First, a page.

Zoonoses: Cases of rabies were 26 human cases and 1,227 canines reported in 1999; There were also 26 human cases reported in 2000. During 1986-2000, 83 cases of human rabies were transmitted by bats (6.3% of the total). During 1995-2000, 22,651 cases and 1,951 deaths of leptospirosis were registered.

    Accidents and violence: Nearly 15% of deaths from defined causes are due to external causes, which accounted for the highest rate in 1996 (76 per 100,000). While the overall rates are declining, significant inequalities exist in their distribution by cause, age, and sex.

    Malignant neoplasms: In 1999, cancer mortality was 75.5 deaths per 100,000 males and 62.5 deaths per 100,000 females. Among men, the lung was the leading site for cancer mortality (12 per 100,000) followed by stomach and prostate. Among women, breast cancer remained the leading site for cancer mortality, followed by lung and the cervix.

    Diseases of the circulatory system: The leading causes of mortality were due to ischemic heart diseases (25% of total deaths) and cerebrosvascular diseases (34%). This group of diseases was the third leading cause of hospitalization in the public health care system (10% of hospitalizations).

    Diabetes mellitus: In 1999, diabetes caused 31,000 deaths or 3.4% of total mortality.

    Malnutrition and obesity: In 1996, the average prevalence of malnutrition among children under 5 was 5.7%. The average prevalence of acute malnutrition among children under 5 was 2.3%. The prevalence of stunting (height for age) was around 10.5%. The prevalence of obesity has increased among children and adults of both sexes in all regions and income levels. The most important nutritional deficiency is iron deficiency, which is found in all regions. The prevalence in preschool children ranges from 48% to 51%.

    National health policies and plans: The national health policy is based on the Federal Constitution of 1988, which sets out the principles and directives for the delivery of health care in the country through the Unified Health System (SUS). Under the constitution, the activities of the federal government are to be based on multiyear plans approved by the national congress for four-year periods. The essential objectives for the health sector were improvement of the overall health situation, with emphasis on reduction of child mortality, and political-institutional reorganization of the sector, with a view to enhancing the operative capacity of the SUS. The plan for the next period (2000-2003) reinforces the previous objectives and prioritizes measures to ensure access at activities and services, improve care, and consolidate the decentralization of SUS management.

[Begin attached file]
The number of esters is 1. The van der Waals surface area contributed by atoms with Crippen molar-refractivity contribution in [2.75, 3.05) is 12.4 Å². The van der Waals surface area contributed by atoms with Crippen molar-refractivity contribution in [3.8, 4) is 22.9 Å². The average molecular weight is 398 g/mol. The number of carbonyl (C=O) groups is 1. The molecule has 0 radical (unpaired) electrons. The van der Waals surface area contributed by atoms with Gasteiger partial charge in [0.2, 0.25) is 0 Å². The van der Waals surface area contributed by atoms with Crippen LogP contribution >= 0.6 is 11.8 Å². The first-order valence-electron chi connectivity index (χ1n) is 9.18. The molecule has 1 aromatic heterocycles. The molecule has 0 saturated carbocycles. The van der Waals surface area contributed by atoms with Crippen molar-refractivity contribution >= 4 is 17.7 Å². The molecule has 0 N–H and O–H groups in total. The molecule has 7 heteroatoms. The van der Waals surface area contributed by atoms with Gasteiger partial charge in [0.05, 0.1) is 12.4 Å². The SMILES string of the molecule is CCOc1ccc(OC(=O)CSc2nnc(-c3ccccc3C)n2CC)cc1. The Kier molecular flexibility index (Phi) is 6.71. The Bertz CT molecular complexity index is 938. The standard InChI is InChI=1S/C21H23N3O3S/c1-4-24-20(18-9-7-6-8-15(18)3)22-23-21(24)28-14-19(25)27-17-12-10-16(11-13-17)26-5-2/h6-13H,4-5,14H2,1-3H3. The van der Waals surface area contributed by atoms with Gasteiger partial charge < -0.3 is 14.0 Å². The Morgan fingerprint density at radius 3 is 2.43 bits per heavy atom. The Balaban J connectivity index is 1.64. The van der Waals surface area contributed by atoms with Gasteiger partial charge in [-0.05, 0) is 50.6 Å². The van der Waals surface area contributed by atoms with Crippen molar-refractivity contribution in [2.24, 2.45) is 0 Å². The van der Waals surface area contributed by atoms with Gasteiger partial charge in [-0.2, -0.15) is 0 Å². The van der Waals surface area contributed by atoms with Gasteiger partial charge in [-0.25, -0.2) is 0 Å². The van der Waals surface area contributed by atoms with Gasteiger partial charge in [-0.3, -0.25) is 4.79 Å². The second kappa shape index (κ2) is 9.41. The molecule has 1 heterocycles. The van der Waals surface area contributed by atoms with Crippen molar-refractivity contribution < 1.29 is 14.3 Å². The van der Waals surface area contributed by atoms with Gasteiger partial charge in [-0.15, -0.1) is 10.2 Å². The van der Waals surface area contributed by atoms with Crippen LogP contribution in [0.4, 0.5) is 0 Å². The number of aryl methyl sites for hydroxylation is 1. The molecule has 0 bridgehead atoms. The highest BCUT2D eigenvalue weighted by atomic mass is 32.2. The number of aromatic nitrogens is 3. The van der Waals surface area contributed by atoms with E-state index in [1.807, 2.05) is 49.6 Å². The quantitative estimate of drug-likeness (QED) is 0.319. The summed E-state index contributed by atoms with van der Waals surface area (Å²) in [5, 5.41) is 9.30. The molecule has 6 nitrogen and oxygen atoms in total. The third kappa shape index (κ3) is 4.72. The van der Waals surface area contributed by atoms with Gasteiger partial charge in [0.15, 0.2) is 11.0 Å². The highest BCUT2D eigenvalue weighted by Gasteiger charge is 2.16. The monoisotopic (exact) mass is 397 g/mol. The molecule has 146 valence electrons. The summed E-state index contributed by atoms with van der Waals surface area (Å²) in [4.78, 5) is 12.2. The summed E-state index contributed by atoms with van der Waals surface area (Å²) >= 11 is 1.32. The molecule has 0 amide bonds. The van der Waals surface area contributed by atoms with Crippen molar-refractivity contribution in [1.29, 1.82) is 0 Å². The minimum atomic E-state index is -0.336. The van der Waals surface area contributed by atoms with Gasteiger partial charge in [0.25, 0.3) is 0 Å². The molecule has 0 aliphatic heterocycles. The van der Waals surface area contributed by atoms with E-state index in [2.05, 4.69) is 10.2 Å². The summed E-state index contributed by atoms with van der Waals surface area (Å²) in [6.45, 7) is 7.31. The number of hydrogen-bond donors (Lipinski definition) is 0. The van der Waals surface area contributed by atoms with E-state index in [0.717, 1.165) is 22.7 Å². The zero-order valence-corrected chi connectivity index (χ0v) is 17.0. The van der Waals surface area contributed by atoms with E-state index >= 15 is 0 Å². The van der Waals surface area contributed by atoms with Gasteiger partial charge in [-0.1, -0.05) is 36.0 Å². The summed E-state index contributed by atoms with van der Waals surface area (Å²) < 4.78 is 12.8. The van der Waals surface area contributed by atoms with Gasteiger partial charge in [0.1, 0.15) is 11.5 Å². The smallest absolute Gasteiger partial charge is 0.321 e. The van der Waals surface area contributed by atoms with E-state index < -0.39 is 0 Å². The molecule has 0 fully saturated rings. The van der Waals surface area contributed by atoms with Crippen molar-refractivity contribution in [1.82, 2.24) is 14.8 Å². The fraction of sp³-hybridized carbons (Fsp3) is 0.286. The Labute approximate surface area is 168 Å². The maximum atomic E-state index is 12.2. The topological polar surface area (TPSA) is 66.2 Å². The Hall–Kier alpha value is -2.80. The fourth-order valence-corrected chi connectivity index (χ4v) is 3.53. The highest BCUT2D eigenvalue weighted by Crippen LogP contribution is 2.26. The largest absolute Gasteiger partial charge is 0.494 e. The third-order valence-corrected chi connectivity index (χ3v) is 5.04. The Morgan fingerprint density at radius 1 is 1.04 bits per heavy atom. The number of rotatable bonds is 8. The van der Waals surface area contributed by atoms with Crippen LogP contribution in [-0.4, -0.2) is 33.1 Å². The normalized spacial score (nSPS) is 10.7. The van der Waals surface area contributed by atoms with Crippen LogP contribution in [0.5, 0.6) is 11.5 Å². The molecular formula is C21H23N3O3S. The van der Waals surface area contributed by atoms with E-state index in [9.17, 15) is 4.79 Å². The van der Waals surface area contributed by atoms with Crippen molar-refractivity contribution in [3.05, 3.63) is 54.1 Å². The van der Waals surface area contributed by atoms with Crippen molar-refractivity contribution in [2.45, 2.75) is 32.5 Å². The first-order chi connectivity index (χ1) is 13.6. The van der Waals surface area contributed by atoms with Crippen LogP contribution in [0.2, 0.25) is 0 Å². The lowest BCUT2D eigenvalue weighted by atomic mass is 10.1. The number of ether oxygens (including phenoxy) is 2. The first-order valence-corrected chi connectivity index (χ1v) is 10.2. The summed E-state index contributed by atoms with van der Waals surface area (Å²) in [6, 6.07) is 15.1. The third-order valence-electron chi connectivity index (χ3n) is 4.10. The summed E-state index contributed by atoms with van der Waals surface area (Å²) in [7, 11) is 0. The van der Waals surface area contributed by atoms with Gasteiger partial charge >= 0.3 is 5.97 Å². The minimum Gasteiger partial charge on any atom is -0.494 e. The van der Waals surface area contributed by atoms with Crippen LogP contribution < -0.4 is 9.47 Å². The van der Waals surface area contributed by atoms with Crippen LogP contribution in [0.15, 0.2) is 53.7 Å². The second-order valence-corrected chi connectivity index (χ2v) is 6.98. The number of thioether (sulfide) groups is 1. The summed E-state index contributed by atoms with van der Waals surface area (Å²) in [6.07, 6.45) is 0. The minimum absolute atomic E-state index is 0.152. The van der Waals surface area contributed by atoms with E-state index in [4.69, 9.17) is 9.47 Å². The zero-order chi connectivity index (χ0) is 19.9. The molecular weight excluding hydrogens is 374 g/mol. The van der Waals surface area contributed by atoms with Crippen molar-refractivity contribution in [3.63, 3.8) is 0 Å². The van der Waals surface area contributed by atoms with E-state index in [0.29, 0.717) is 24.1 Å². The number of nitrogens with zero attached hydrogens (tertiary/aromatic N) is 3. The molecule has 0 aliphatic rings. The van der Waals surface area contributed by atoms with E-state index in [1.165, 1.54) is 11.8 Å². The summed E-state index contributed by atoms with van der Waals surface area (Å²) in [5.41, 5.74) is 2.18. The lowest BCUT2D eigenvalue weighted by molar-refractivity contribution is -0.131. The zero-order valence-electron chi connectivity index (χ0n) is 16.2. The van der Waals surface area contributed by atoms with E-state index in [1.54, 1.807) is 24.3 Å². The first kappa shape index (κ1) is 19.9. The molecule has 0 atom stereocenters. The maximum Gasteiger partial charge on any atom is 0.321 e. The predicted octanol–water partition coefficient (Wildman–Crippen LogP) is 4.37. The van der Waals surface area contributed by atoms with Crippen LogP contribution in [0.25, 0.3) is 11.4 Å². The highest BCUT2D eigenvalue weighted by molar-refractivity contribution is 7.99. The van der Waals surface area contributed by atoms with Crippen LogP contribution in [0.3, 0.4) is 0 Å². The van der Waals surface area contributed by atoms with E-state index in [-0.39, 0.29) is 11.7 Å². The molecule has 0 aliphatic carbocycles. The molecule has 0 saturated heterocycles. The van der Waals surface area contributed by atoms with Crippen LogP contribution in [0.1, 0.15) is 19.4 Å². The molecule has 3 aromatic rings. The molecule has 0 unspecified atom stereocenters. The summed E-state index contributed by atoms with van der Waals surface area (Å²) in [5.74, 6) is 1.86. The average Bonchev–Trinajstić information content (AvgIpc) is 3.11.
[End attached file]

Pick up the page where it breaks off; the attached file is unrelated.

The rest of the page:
Health sector reform: The current legal provisions governing the operation of the health system, instituted in 1996, seek to shift responsablilty for administration of the SUS to municipal governments, with technical and financial cooperation from the federal government and states. Another regionalization initiative is the creation of health consortia, which pools the resources of several neighboring municipalities. An important instrument of support for regionalization is the Project to Strengthening and Reorganization the SUS.

    Regulatory actions: Procedures for the registration, control, and labeling of foods are established under federal legislation, which assigns specific responsibilities to the health and agriculture sectors. In the health sector, health inspection activities have been decentralized to the state and municipal governments. The environmental policy derives from specific legislation and from the Constitution of 1998.

    Public health care services: The main strategy for strengthening primary health care is the Family Health Program, introduced by the municipal health secretariats in collaboration with the states and the Ministry of Public Health. The federal government supplies technical support and transfers funding through Piso de Atençao Básica. Disease prevention and control activities follow guidelines established by technical experts in the Ministry of Public Health. The National Epidemiology Center (CENEPI), an agency of the National Health Foundation (FUNASA) coordinates the national epidemiological surveillance system, which provides information about and analysis of the national health situation.